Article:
Each morning, a charming California Towhee, or so I believe, graces the branches just outside of our dining room window. It doesn’t stay long, often just a few seconds. Other times, a hummingbird would alight a quiet twig and hurriedly grooms itself. However, this morning, a pair of squirrels turned our home and the nearby tree into their racetrack, filling the air with their lively ruckus.
Over the last two weeks, the air started to warm up, and birds began to chirp. It might be hard to notice during the rainy days, but the changes are certainly here. It’s said that in certain regions of China, Minor Cold beats Major Cold at its own frosty game. It definitely feels that way here as well.
The beginning is in full swing, at least for work and otherwise regular life. My inner self however, senses the closure of another alternate timeline as 立春 (Beginning of Spring) and 春節 (Spring Festival) approach.
I feel like I finally have some mental space this year to live this occasion. It takes proactive effort to be in touch with my culture without being in a larger collective. It’s an intentional departure from my immediate surroundings, a recognition that my narrative doesn’t align with the mainstream.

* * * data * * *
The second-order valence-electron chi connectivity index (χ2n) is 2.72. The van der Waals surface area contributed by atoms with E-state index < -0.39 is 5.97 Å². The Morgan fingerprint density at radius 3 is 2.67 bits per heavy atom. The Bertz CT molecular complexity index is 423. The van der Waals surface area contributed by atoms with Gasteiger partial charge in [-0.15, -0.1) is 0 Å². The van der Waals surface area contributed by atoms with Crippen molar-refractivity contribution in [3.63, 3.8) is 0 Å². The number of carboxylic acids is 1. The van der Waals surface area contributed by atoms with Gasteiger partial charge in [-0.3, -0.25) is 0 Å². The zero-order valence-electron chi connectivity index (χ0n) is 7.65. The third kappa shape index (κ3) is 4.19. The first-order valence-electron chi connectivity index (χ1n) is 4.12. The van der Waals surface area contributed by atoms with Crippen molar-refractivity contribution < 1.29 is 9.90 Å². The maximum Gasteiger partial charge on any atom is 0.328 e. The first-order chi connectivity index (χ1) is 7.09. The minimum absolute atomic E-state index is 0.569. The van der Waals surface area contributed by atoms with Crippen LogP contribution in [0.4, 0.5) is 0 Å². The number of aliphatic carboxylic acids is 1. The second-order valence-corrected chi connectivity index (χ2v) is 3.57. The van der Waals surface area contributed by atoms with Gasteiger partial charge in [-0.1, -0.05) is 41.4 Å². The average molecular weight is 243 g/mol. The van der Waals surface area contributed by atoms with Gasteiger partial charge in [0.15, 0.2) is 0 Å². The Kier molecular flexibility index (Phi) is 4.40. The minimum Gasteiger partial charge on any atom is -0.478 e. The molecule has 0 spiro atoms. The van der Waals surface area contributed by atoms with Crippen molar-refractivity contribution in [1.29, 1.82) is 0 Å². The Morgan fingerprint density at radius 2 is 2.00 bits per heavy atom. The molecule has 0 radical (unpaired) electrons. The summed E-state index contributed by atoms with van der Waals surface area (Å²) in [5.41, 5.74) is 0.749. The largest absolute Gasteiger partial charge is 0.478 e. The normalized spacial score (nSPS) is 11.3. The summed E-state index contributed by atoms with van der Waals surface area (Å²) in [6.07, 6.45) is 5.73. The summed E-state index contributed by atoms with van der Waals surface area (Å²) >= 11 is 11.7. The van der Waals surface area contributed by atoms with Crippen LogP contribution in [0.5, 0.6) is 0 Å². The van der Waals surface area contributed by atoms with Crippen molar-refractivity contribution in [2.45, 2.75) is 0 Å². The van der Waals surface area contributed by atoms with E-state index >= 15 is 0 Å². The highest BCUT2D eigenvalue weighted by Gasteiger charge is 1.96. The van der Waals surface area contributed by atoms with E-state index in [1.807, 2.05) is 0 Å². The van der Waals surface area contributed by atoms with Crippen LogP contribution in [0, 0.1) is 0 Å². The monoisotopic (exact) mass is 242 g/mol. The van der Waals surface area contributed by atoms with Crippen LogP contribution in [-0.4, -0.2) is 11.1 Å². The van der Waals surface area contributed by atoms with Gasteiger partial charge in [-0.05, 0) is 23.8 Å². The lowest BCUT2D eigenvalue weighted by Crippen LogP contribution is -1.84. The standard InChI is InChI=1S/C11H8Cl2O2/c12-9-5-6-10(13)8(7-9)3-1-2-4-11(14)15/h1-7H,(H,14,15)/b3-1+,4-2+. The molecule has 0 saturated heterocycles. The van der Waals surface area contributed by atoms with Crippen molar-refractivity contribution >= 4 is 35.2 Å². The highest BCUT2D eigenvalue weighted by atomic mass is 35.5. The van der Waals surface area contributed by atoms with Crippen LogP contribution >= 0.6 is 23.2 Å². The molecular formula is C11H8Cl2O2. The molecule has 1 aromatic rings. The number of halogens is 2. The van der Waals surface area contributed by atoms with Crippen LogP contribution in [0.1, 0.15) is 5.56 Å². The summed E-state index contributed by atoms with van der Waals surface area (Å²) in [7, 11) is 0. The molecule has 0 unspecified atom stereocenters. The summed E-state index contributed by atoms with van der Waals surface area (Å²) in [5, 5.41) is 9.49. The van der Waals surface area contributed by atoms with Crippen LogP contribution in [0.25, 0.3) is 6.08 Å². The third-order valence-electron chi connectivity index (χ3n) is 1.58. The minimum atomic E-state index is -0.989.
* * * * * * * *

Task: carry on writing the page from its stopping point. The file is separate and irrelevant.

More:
I am mere a single stroke in this larger historic epic, one where more and more characters are woven with increasingly diverse cultural strands. I wish there were a simple blueprint, yet the tapestry of of cultural influences is as complex as a system of linear equations, each with its own dazzling array of variables.
Genzaburo Yoshino wrote:
If it means anything at all to live in this world, it’s that you must live your life like a true human being and feel just what you feel.
The things that you feel most deeply, from the very bottom of your heart, will never deceive you in the slightest.
You should first know for yourself, truly and deeply, where human greatness lies.
Who am I? What does it mean to be a Chinese American? The Year of Dragon is a great one to begin answering this question.